Devoted German shepherd dog refuses to leave owner’s grave in heartbreaking images

Beloved dog changed life' of autistic boy with rare brain condition

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The dog Fero has refused to move from his owner Omer Guven’s grave since he died a week ago. After Omer’s wife died some 12 years ago, he moved to the district of Kaymakli in northern Turkey.

Here he began to take care of stray cats and dogs, according to the news site Olay53.

Mr Guven was widely respected and regarded as an animal lover by the people around him.

Around 11 years ago, he began taking care of a German Sheperd puppy, whom he named Fero.

Sadly, last month, Mr Guven fell ill and was taken to hospital where he passed away at the age of 92.

According to reports, Fero kept watch over the coffin until the burial the following day and has since been lying on its owner’s grave.

Witnesses have said Fero refuses to be moved and is seen rubbing his head in the soil.

Mr Guven’s daughter, Sevilay Surul, said: “My father loved Fero very much.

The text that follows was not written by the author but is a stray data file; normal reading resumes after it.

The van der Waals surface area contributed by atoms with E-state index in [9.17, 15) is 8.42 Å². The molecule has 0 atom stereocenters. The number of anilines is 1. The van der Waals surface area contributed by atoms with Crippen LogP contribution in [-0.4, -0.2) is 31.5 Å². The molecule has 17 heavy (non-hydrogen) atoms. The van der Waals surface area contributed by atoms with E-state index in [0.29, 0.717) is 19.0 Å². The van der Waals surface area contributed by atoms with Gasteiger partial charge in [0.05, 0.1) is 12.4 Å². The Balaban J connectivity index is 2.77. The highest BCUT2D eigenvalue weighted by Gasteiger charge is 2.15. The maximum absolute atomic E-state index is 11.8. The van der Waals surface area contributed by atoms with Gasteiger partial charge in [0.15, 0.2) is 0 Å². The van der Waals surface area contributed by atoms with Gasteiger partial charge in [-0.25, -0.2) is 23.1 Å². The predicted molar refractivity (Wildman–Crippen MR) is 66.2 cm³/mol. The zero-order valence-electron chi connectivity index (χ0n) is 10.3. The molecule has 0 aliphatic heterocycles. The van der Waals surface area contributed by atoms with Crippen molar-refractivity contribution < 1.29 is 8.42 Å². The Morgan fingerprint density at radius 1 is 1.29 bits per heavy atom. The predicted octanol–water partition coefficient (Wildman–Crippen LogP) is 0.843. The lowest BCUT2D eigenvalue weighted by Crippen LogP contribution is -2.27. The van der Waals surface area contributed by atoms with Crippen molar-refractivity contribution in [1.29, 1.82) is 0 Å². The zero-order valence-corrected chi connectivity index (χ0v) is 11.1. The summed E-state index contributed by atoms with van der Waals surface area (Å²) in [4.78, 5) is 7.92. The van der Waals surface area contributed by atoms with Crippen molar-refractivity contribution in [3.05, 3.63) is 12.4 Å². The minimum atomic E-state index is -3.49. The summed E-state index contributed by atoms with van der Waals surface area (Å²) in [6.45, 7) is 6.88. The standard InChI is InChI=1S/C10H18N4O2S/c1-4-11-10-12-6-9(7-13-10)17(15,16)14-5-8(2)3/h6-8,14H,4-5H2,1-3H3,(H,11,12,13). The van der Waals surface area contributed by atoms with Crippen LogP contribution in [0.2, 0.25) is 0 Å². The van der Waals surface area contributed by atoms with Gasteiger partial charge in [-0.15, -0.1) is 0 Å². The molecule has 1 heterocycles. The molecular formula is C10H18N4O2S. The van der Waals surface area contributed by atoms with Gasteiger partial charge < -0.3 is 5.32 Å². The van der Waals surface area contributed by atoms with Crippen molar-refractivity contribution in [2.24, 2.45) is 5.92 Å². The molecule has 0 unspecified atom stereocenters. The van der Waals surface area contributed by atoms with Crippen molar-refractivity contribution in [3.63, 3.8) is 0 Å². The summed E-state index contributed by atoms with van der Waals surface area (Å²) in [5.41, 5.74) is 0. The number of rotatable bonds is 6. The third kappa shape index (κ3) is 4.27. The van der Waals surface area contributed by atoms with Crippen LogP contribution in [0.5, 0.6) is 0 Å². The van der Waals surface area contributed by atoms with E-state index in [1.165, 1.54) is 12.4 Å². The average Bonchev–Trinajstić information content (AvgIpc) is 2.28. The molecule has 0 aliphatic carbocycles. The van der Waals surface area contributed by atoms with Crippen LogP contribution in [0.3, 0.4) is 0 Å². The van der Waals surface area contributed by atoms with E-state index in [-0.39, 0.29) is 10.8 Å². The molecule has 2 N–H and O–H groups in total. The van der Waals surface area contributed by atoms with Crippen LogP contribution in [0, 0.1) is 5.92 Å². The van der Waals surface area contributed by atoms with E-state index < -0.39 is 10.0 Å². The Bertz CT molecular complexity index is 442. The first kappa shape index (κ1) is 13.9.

“He also had an incredible love for my father.

“He was so sad over the loss of my father.

“He didn’t eat or sleep for two days.

“My father loved all animals and kept them, but he had a special bond with Fero.”

His other daughter, Sevil Guven, added: “My father was a cheerful person who loved both people and animals.

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“Fero came to the village as a stray dog.

“He adopted Fero and loved him very much.”

Kaymakli community leader Temel Yilmaz also said: “Uncle Omer took great care of animals.

“Fero was devastated when he passed away.

“We even saw tears flowing from Fero’s eyes.”

This story hails back to the story of Greyfriars Bobby in Edinburgh.

The legend has it the Skye Terrier spent 14 years guarding the grave of his owner until he died in 1872.

The dog was buried just inside the gate of Greyfriars Kirkyard, in Edinburgh, not far from his owner John Gray.

According to experts, dogs who wait at their humans’ graves may be waiting at the last place they detected their humans by scent.

Some suggest they may be able to detect the scent of their humans’ bodies even after they are buried.

Stanley Coren, a psychology professor at the University of British Columbia, said dogs do not understand death is final.

He told DogTime: “I hate to say this – but in some respects, they may have it better than we do, because at least they still have that glimmer of hope.”

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